the ability to extend lifespan by

slowing down these mutations has been

rather a

difficult battle we haven't really had

success feeding antioxidants to mice for

example or other organisms hasn't had a

big impact on their lives and in fact

one of the the new theories is that free

radicals might be somewhat beneficial

and can extend the lifespan if you take

a little worm for example and give it

antioxidants they can actually have a

negative impact on its long life so it's

not as simple as we once thought where

the field is settling now is that the

damage to mitochondrial does occur it

seems to be important but it might be

most important for the later stages in

life let's say after your 50 60 70 but

what's going on in someone like me who's

40 what's why am I already experiencing

a decline in my mitochondrial function

well it may not be to do with mutations

and the reason is that we have found

just recently studying Meissen and human

cells is that if you catch aging early

enough and the mitochondrial dysfunction

early enough it's actually reversible

one of the the new leading theories in

aging and mitochondria is that the

communication between the nucleus and

the mitochondria breaks down early

during aging and let's call that stage

one of aging now what what carries out

this communication is that so if we have

the nucleus here in the mitochondria

here there are proteins that are made in

the nucleus by our main chromosomes and

those proteins travel across the

cytoplasm into the mitochondria and they

help the mitochondria be healthy they

make it make just the right amount of

energy to match what the cell needs and

what we found is that during aging in

the early stages this communication

these proteins that move across to the

new from the nucleus to the

mitochondrion they start to lose their

activity and you don't have as much made

anymore in the cells now the good news

now is that if we could restore that

communication we might have a chance of

reversing aspect of aging if we catch it

early enough

now the analogy that I like to make is

that the nucleus and the mitochondrial

genomes these two genomes are like a

married couple

when they move in together early though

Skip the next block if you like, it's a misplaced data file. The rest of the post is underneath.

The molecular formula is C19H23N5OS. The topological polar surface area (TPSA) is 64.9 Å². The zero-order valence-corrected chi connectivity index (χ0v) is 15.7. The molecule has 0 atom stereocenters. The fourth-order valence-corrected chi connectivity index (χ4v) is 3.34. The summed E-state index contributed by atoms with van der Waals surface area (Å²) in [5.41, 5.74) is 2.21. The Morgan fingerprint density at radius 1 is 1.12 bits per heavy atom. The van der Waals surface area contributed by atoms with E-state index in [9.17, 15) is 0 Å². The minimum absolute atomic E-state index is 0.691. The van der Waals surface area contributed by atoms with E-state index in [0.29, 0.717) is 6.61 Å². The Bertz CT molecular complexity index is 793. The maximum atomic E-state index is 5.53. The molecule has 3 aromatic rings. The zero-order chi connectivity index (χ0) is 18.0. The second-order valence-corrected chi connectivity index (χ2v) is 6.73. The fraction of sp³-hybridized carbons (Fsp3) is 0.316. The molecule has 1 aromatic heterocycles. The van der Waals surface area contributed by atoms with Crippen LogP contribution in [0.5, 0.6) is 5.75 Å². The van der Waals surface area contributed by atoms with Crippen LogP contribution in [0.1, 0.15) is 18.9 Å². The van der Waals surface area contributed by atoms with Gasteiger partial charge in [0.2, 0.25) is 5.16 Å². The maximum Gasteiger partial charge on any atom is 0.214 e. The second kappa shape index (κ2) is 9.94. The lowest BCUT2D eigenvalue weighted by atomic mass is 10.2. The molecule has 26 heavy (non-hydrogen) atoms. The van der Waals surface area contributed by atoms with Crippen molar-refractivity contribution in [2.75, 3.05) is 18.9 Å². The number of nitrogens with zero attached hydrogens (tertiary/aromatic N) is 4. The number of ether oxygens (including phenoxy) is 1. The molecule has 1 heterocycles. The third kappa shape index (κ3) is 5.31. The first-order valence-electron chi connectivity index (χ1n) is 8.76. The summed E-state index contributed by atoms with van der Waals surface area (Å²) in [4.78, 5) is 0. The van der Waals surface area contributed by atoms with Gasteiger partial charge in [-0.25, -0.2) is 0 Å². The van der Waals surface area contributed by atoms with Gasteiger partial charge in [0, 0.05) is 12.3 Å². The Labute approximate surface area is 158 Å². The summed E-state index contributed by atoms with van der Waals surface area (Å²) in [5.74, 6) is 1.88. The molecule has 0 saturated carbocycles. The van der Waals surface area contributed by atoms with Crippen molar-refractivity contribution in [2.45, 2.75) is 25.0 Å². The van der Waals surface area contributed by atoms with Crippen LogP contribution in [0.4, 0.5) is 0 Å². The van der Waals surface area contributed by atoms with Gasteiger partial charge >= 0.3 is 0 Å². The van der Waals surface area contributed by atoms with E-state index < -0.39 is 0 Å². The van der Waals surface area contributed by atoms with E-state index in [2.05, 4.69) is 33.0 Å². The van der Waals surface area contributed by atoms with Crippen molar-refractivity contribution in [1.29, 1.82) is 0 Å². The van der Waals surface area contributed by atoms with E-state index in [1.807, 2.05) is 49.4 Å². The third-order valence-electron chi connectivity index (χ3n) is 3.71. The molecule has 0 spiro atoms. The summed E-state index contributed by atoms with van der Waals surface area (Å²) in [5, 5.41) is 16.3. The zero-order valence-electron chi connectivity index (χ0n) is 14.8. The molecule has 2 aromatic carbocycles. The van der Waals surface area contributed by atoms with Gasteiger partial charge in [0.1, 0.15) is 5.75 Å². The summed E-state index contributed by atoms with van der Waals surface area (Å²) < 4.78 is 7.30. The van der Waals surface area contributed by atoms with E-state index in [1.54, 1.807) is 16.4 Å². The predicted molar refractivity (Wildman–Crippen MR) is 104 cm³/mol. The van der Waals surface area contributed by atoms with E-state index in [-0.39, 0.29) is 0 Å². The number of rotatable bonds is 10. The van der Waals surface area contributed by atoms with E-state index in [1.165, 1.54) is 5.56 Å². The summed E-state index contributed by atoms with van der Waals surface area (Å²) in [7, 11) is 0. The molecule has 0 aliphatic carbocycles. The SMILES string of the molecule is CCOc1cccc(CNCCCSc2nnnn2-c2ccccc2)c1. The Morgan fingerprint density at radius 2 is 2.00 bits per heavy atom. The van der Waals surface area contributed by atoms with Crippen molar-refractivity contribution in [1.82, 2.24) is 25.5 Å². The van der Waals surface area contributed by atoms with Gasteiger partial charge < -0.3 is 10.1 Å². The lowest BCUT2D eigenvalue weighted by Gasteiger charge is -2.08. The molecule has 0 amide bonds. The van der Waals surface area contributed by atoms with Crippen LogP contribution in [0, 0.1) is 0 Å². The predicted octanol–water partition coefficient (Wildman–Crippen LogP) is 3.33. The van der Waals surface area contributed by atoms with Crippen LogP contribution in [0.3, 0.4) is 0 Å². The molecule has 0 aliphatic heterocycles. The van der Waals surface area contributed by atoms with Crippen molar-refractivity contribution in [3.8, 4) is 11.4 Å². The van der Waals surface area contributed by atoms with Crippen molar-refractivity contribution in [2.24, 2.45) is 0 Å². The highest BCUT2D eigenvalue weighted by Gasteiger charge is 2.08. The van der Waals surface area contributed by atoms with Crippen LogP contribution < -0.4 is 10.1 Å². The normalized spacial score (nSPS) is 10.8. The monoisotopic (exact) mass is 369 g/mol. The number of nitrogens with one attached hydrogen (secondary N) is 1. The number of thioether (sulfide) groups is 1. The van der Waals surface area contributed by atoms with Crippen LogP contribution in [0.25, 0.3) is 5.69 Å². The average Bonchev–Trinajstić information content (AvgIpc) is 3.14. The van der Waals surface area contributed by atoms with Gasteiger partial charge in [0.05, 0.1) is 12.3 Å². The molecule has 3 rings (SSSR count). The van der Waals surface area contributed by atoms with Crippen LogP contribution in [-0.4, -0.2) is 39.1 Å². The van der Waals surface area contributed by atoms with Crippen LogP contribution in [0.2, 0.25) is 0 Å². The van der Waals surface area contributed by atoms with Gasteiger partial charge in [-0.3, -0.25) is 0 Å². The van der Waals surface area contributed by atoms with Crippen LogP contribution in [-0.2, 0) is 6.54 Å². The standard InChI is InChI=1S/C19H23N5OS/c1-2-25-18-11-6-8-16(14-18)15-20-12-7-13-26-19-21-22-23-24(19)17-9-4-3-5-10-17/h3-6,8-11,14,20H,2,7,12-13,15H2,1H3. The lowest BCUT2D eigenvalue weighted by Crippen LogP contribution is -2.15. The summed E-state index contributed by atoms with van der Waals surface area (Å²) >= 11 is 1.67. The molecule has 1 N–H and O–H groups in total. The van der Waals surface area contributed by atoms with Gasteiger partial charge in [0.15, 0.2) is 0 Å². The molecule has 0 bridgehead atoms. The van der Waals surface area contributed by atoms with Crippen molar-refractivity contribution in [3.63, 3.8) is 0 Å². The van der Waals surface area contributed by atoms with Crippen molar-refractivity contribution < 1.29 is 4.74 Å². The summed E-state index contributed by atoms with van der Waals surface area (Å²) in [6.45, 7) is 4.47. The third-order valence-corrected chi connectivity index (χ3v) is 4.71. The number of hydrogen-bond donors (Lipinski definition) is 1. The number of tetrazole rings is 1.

they're in love they communicate well

they talk they share ideas and that's

what our souls are like when were young

but over time they don't they don't talk

as much they develop different interests

and what happens is they stop talking

over time and we know that that's the

worst thing that can happen for a

marriage and we think the same thing

happens for the marriage of these two

organisms these two genomes in ourselves

and what our job is now is to test what

happens if you can restore that

communication again and that get them

talking again and just in December of

2013

our lab published an interesting paper

that showed the following it showed that

one of the main causes of

miscommunication is that the nucleus

doesn't think it's getting enough energy

anymore and it doesn't it doesn't send

the signals to the mitochondrion to make

them produce the energy anymore we track

this down to the loss of a small

molecule called called nad we think nad

is critical for cells health and their

ability to maintain this healthy

communication so what we did was we

simply raised the nad levels back up in

a mouse to their youthful levels so a

mouse when it's young has let's say this

amount of nad over time the nad levels

drop by half and we found well first of

all we ask the question if we raise

these levels back up to youthful levels

of nad what happens can we restore this

communication and we did that that the

way you do that actually is quite simple

you inject the mouse with a molecule

that the animal turns into nad you can

buy this from a chemical company you

inject it for a week and we ask does

this have a benefit restoring the

communication and the answer was yes now

after one week of raising nad the

nucleus was now re-establishing

communications to the mitochondria they

were talking again

and then we could ask does this improve

health does it restore the energy of the

cell which we think is a cause of Aging

and the answer was quite remarkably yes

the mice when we looked at their muscle

and their heart they had a restoration

of youth the mitochondria were revved up

again after just a week and they were

making energy and as far as we could

tell looking at all these functional

assays of the mitochondrial activity

their ability to make energy their

genomes activity the amount of DNA they

had they went straight back to being

young again so we actually couldn't tell

the difference between a two-year-old

mouse and a six-month-old now so what

that really is like is saying we could

take a 50 60 year-old human muscle and

make it like a 30 year old again now I

mean that would be great if it's true in

humans we only know in mice so far but

we are gearing up to test this in humans

we think that if we could give this

molecule that raises nad in a pill or an

injection we think that we within a week

if we're right then we could reverse

aspects of Aging in humans and that

would be something really quite

spectacular and if we can do that

there's a possibility that we could

actually not just see people get old and

an experience diseases and slow down one

disease at a time with with two

traditional medicines we might be able

to actually if we catch the dis event

early we could reverse mitochondrial

aging and if everything turns out to be

correct that I've said then what we

expect is that humans will not develop

diabetes even cancer heart disease

Alzheimer's until much later maybe into

their 90's hundreds or further and so

that we're looking at a future where we

might be able to restore youthful

energetics in cells prevent

mitochondrial aging keep this organism

within our bodies healthy and live much

longer healthier lives